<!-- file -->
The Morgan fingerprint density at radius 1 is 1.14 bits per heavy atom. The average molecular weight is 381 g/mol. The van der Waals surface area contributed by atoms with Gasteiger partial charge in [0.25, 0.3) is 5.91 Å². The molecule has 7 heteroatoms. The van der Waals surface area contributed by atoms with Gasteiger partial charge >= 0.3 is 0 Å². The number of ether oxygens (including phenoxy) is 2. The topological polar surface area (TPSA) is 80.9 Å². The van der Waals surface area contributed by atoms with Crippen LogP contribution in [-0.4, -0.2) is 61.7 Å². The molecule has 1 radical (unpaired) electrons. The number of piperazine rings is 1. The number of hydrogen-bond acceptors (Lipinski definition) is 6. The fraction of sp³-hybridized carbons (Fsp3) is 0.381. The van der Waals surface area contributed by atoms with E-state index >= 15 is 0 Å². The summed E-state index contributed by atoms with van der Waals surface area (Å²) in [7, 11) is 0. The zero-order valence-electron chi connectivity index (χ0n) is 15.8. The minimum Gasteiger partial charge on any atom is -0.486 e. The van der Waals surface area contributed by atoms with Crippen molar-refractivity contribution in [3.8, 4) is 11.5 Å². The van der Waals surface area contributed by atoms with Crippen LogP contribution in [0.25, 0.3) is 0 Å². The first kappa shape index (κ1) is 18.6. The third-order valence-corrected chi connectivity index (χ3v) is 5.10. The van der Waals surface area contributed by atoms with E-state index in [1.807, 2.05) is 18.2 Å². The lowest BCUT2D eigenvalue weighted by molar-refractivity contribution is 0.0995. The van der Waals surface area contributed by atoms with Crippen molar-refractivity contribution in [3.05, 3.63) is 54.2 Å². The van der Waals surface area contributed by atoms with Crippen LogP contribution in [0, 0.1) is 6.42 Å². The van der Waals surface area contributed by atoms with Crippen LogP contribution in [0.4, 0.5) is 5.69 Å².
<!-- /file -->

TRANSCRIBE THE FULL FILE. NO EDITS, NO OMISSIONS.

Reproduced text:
The Morgan fingerprint density at radius 1 is 1.14 bits per heavy atom. The average molecular weight is 381 g/mol. The van der Waals surface area contributed by atoms with Gasteiger partial charge in [0.25, 0.3) is 5.91 Å². The molecule has 7 heteroatoms. The van der Waals surface area contributed by atoms with Gasteiger partial charge >= 0.3 is 0 Å². The number of ether oxygens (including phenoxy) is 2. The topological polar surface area (TPSA) is 80.9 Å². The van der Waals surface area contributed by atoms with Crippen LogP contribution in [-0.4, -0.2) is 61.7 Å². The molecule has 1 radical (unpaired) electrons. The number of piperazine rings is 1. The number of hydrogen-bond acceptors (Lipinski definition) is 6. The fraction of sp³-hybridized carbons (Fsp3) is 0.381. The van der Waals surface area contributed by atoms with E-state index >= 15 is 0 Å². The summed E-state index contributed by atoms with van der Waals surface area (Å²) in [7, 11) is 0. The zero-order valence-electron chi connectivity index (χ0n) is 15.8. The minimum Gasteiger partial charge on any atom is -0.486 e. The van der Waals surface area contributed by atoms with Crippen molar-refractivity contribution in [3.8, 4) is 11.5 Å². The van der Waals surface area contributed by atoms with Crippen LogP contribution in [0.25, 0.3) is 0 Å². The first kappa shape index (κ1) is 18.6. The third-order valence-corrected chi connectivity index (χ3v) is 5.10. The van der Waals surface area contributed by atoms with E-state index in [1.807, 2.05) is 18.2 Å². The lowest BCUT2D eigenvalue weighted by molar-refractivity contribution is 0.0995. The van der Waals surface area contributed by atoms with Crippen molar-refractivity contribution in [3.05, 3.63) is 54.2 Å². The van der Waals surface area contributed by atoms with Crippen LogP contribution in [0, 0.1) is 6.42 Å². The van der Waals surface area contributed by atoms with Crippen LogP contribution in [0.4, 0.5) is 5.69 Å².